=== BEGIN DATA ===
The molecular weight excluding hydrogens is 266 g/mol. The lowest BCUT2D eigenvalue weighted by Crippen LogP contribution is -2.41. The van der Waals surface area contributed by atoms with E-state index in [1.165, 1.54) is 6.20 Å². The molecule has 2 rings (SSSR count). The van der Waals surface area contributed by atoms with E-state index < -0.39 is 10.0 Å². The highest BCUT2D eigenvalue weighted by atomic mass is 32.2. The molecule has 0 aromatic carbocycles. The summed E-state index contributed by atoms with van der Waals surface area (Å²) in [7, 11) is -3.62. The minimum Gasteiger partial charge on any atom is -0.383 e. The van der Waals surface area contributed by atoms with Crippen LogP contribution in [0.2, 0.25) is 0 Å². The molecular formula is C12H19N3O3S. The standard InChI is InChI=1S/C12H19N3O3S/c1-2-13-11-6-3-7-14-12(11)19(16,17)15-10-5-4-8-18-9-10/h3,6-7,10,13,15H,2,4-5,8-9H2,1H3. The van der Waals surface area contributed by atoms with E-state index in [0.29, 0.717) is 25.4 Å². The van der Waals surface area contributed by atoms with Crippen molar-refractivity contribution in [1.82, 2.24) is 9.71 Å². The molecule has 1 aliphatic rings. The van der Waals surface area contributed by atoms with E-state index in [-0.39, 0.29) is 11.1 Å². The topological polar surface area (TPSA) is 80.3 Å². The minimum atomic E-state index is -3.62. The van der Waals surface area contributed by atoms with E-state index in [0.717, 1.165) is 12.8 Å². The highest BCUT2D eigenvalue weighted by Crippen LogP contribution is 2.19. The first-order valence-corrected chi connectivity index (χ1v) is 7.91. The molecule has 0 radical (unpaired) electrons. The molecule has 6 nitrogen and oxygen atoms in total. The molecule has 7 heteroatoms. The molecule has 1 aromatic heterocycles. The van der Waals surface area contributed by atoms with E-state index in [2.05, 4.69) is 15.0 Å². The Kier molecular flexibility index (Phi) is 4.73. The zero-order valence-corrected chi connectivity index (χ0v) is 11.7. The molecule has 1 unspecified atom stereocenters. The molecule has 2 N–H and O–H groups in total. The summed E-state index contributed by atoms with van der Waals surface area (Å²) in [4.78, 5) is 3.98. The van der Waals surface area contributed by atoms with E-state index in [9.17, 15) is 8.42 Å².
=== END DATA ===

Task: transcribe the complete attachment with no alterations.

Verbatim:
The molecular weight excluding hydrogens is 266 g/mol. The lowest BCUT2D eigenvalue weighted by Crippen LogP contribution is -2.41. The van der Waals surface area contributed by atoms with E-state index in [1.165, 1.54) is 6.20 Å². The molecule has 2 rings (SSSR count). The van der Waals surface area contributed by atoms with E-state index < -0.39 is 10.0 Å². The highest BCUT2D eigenvalue weighted by atomic mass is 32.2. The molecule has 0 aromatic carbocycles. The summed E-state index contributed by atoms with van der Waals surface area (Å²) in [7, 11) is -3.62. The minimum Gasteiger partial charge on any atom is -0.383 e. The van der Waals surface area contributed by atoms with Crippen LogP contribution in [0.2, 0.25) is 0 Å². The molecular formula is C12H19N3O3S. The standard InChI is InChI=1S/C12H19N3O3S/c1-2-13-11-6-3-7-14-12(11)19(16,17)15-10-5-4-8-18-9-10/h3,6-7,10,13,15H,2,4-5,8-9H2,1H3. The van der Waals surface area contributed by atoms with E-state index in [0.29, 0.717) is 25.4 Å². The van der Waals surface area contributed by atoms with Crippen molar-refractivity contribution in [1.82, 2.24) is 9.71 Å². The molecule has 1 aliphatic rings. The van der Waals surface area contributed by atoms with E-state index in [-0.39, 0.29) is 11.1 Å². The topological polar surface area (TPSA) is 80.3 Å². The minimum atomic E-state index is -3.62. The van der Waals surface area contributed by atoms with E-state index in [0.717, 1.165) is 12.8 Å². The highest BCUT2D eigenvalue weighted by Crippen LogP contribution is 2.19. The first-order valence-corrected chi connectivity index (χ1v) is 7.91. The molecule has 0 radical (unpaired) electrons. The molecule has 6 nitrogen and oxygen atoms in total. The molecule has 7 heteroatoms. The molecule has 1 aromatic heterocycles. The van der Waals surface area contributed by atoms with E-state index in [2.05, 4.69) is 15.0 Å². The Kier molecular flexibility index (Phi) is 4.73. The zero-order valence-corrected chi connectivity index (χ0v) is 11.7. The molecule has 1 unspecified atom stereocenters. The molecule has 2 N–H and O–H groups in total. The summed E-state index contributed by atoms with van der Waals surface area (Å²) in [4.78, 5) is 3.98. The van der Waals surface area contributed by atoms with E-state index in [9.17, 15) is 8.42 Å².